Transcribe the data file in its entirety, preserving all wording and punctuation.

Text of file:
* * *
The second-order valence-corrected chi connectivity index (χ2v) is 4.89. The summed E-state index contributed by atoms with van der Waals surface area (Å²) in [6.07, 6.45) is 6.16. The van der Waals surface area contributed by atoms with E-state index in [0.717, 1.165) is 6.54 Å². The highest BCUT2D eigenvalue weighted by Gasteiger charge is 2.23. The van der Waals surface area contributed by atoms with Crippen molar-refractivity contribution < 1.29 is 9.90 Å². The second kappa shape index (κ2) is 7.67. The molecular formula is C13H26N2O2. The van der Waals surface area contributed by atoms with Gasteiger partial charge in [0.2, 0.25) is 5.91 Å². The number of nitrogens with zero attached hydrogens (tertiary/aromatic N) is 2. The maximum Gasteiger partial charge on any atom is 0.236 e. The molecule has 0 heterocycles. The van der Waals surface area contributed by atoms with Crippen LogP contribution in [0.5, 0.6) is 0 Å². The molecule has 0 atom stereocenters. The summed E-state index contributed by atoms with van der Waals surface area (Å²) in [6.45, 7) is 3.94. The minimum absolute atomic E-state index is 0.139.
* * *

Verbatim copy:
The second-order valence-corrected chi connectivity index (χ2v) is 4.89. The summed E-state index contributed by atoms with van der Waals surface area (Å²) in [6.07, 6.45) is 6.16. The van der Waals surface area contributed by atoms with E-state index in [0.717, 1.165) is 6.54 Å². The highest BCUT2D eigenvalue weighted by Gasteiger charge is 2.23. The van der Waals surface area contributed by atoms with Crippen molar-refractivity contribution < 1.29 is 9.90 Å². The second kappa shape index (κ2) is 7.67. The molecular formula is C13H26N2O2. The van der Waals surface area contributed by atoms with Gasteiger partial charge in [0.2, 0.25) is 5.91 Å². The number of nitrogens with zero attached hydrogens (tertiary/aromatic N) is 2. The maximum Gasteiger partial charge on any atom is 0.236 e. The molecule has 0 heterocycles. The van der Waals surface area contributed by atoms with Crippen LogP contribution in [0.5, 0.6) is 0 Å². The molecule has 0 atom stereocenters. The summed E-state index contributed by atoms with van der Waals surface area (Å²) in [6.45, 7) is 3.94. The minimum absolute atomic E-state index is 0.139.